While England developed into the first industrial nation, Dutch and Flemish industry never remained far behind and for more than a century Holland continued to be widely recognised as the most successful commercial society in Europe. Mercantilist rivalry spilled over frequently into warfare between the two powers but politically and ideologically Holland and England shared common enemies, France and Spain, and evolved into complementary economies. At the height of three Anglo-Dutch conflicts in the late seventeenth century London and other ports continued to adopt all the practices, techniques and forms of organisation that had made Holland and Amsterdam so conspicuously affluent. Dutch banks, stock markets, corporate forms of organisation, insurance, shipbuilding, nautical techniques, craftsmen, merchants, machinery and industrial technology diffused easily across the North Sea. After a Civil War and the execution of its Stuart king the English state redesigned its taxation and financial system along Dutch lines. In 1688 to ensure that the nation's fiscal, foreign and imperial policies attended to the pressures of commerce, parliament invited a Dutch Protestant prince to take the throne. Thereafter, with just a minor lapse during the American War of Independence, English and Dutch enterprise became increasingly integrated. Dutch savings poured into the English national debt. Dutch merchants and financiers settled in London.


Like the bourgeoisie of that other small and maritime power, Portugal, Dutch capitalists welcomed the protection their investment derived from the powerful royal navy. On the Atlantic and in the Mediterranean they joined their fortunes to the aggressive and successful mercantilism of Hanoverian England. In Asia they kept to their place. Elsewhere they took good care to avoid provocative competition and opened their domestic and imperial markets to British manufacturers. In short, the Dutch economy never seriously declined. It simply became a part of an integrated and successful mercantile-industrial system separated by the North Sea. During its golden age, between 1585 and 1740, Holland's enduring contribution had been to lower transaction costs for world commerce so that in terms of value, volume and the feedback effects, trade leapt forward after 1650. With Dutch help England constructed a fiscal state capable of funding the naval power required to lower protection costs first for its own merchants, financiers, shippers and industrialists; secondly, for its friends and allies (Holland and Portugal) and eventually, after Napoleon's defeat at Waterloo, to establish a Pax Britannica for the global economy at large.

But did mercantilist empires pay? For Western Europe the answer must surely be affirmative. Without the discoveries and expansion of European power into Asia, Africa and the Americas, the European economy (in Victorian times) would have been poorer, the composition of its output would have been more agricultural and less industrial in form and lower proportions of its workforce would have been employed in industry and resident in towns. Europe's potential for further and even more rapid economic advance - based upon indigenously generated science and technology -- could have been restrained.

This perception of real gains for development over the long run accruing from imperialism and global expansion will be reaffirmed if we remind ourselves of the foodstuffs, raw materials, minerals and manufactured commodities that flowed from the rest of the world into European ports, falteringly at first -- but rapidly when prices and costs fell after 1650. That list includes: tropical groceries (pepper, cinnamon, cloves, nutmegs, ginger, chocolate, coffee, tea, sugar, groundnuts and tobacco); basic foodstuffs (fish and fish oils, maize, potatoes, tomatoes, beans, chilies, rhubarb); botanical medicines (cocaine, quinine, narcotics); industrial raw materials (hardwoods, raw silk, cotton fibres, furs, wax, indigo, cochineal and other dyestuffs); manufactures (porcelain, jewels, textiles); and above all the gold and silver of Southern America.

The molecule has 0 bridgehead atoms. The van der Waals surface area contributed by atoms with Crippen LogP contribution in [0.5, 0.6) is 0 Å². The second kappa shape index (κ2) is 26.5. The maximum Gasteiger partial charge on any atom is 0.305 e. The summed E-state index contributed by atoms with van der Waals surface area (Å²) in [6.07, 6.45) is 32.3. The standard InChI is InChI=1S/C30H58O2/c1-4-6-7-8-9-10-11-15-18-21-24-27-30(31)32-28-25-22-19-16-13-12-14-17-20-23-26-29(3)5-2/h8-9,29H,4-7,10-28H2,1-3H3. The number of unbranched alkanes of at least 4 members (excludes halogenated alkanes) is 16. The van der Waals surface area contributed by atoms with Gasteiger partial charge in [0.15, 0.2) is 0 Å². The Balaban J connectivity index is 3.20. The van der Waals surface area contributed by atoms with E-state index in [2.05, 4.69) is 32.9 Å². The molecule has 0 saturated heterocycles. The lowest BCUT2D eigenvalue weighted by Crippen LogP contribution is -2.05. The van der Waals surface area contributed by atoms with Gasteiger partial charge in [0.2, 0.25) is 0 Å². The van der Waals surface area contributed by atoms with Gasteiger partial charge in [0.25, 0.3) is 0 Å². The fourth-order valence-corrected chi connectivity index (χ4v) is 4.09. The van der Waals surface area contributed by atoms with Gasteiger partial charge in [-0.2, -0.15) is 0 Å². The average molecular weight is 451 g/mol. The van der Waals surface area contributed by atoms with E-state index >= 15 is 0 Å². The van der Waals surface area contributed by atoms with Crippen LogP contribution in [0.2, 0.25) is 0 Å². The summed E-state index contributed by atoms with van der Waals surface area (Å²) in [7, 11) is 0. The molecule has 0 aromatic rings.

The significance of these commodities that represent tangible bounty from the first age of European imperialism should neither be ignored nor exaggerated. For example, several European industries were ultimately based upon prototype manufacturers diffused from Asia and the Islamic world -- including silk, cotton textiles, porcelain and jewellery. Employment and capital formation occurred to process the raw materials carried into major ports for purposes of refining sugar; spinning and weaving silk and cotton into textiles; dyeing, printing and finishing of cloth; the manufacture of furniture; coffee roasting; tobacco processing; and chocolate making. The otherwise monotonous diets of medieval families were not only spiced but diversified in interest through the introduction of tomatoes, sugar, coffee, tea and cocoa. Alas, we cannot measure either the incentive effects that the increasing availability of `luxury foodstuffs' had upon the propensity to work or the curative, productive and energising properties of botanical medicines, sugar, tea, rhubarb and fish oils. More importantly, the calorific additions to domestic food supplies brought about by the import of maize, potatoes and fish from Atlantic waters cannot be ignored. Feedbacks from global trade to growth of major ports and to the shipbuilding, shipping, commercial and financial services that formed an integral part of the prosperity have also been presented as central for the growth of Seville, Cadiz, Lisbon, Antwerp, Amsterdam, London, Glasgow and Hamburg.